Agile 2006 – Introduction to Agile Project Management – Sanjiv Augustine

Sunday 15:30-16:15


Agile project management is different to traditional project management, lean principles can be utilized to manage at the value stream level and reduce waste.


Agile teams are self organizing – team members have a clear set of responsibilities, and they have the control and power to fulfil them. Trust the team, and they will learn to self organize, it requires a shift in mindset.

Often in large organizations, much of the agile mindset is already happening at grass roots level. Agile adoption just makes it explicit.

It is important in agile project management to manage at the value stream level. This concept comes from lean software development and manufacturing principles. This is the job of the agile project manager.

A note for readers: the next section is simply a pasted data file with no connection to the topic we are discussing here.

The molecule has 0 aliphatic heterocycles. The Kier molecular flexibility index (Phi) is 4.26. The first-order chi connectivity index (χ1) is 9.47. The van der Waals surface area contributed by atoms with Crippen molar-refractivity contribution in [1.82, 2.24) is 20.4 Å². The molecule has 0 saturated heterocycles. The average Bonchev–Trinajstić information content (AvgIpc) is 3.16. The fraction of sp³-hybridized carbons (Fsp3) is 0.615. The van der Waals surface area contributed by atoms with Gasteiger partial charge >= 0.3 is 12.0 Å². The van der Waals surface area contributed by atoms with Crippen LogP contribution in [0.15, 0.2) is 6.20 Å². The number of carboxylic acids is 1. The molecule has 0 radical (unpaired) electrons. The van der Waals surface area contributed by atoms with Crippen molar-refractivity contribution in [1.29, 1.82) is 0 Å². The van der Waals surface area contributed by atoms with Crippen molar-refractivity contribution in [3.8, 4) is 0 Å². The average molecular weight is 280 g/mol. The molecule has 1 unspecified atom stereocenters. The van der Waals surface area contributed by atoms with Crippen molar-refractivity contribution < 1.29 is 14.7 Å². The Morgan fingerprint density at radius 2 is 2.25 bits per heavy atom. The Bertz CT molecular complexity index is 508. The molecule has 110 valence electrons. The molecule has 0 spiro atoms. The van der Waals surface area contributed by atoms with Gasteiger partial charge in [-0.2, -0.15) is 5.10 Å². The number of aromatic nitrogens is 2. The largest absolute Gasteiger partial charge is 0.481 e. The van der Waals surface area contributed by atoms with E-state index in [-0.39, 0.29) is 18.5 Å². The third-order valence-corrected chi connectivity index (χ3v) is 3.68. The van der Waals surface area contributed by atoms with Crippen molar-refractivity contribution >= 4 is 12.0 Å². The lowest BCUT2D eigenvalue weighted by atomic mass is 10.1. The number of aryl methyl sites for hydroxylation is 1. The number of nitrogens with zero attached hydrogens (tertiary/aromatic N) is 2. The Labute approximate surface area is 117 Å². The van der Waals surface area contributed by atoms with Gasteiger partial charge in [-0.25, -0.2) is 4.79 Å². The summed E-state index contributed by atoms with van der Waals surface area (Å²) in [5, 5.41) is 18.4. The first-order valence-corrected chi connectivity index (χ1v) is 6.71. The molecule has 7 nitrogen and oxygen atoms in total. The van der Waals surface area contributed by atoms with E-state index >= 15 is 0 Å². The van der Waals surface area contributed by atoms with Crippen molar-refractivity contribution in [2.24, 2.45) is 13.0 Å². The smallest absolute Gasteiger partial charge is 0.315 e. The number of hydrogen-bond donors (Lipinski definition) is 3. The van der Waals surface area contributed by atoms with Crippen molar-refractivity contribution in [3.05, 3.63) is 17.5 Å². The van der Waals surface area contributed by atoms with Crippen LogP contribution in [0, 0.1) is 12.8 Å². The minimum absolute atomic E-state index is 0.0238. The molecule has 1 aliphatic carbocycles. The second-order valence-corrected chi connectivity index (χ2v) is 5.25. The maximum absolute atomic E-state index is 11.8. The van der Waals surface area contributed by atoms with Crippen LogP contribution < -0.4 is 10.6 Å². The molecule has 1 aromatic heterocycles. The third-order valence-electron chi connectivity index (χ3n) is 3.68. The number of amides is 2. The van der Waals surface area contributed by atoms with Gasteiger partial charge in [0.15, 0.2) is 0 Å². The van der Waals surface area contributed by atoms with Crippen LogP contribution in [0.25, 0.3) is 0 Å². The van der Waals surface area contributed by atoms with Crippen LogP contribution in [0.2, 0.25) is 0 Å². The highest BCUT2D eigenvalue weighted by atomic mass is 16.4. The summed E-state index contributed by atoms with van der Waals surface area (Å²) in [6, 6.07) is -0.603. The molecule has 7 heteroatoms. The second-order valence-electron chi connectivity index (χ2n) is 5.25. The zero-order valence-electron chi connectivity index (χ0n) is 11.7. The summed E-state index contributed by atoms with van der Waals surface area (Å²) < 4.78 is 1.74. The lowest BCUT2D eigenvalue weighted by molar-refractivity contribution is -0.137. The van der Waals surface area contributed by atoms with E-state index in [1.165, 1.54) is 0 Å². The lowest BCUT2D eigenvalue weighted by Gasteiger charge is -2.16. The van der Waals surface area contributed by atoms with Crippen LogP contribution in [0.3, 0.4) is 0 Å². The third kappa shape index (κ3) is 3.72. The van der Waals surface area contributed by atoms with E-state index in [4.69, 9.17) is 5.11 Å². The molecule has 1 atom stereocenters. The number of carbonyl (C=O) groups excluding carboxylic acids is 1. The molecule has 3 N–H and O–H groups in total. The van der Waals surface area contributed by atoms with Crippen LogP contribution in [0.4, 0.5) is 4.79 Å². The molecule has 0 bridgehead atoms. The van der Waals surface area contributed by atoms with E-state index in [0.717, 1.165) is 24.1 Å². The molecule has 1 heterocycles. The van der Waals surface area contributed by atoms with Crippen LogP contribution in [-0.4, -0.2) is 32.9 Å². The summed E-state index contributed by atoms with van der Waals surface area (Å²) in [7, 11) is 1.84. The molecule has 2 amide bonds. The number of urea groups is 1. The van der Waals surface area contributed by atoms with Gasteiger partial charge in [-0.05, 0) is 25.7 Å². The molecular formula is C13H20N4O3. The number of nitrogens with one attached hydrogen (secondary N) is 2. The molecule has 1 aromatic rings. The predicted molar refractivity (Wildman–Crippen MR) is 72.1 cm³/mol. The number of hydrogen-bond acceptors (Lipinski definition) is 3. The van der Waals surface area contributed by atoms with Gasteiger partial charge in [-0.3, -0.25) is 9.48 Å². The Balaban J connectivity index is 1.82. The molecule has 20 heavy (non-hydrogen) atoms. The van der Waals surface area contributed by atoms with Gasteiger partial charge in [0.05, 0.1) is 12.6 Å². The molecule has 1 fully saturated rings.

In traditional waterfall project management, work was done in large batches: design, dev, test, rework – there is a lot of “inventory”. In contrast with agile, small pieces of work move more quickly through the system. In agile projects, the focus should be on project throughput. Reduce utilization – developers should work on only one project at a time, and focus on only one story to avoid the waste in switching tasks.

With more trust between customer and team, a lot of waste in the process is reduced through collaboration. With agile, requirements do not need to be bloated upfront since change is allowed – this lifts a load since corrections are easy and fast.

Reflections, or retrospectives, should be used in agile projects to analyze, adapt and improve processes and practices. The team should answer the questions: what’s going well, what can we improve, and what obstacles or issues are facing the team.

Key points

  • Manage at the value stream level.
  • Reduce utilization of developers – they should only work on one story at a time, one project at a time.
  • Reduce waste through collaboration, and investigate other techniques.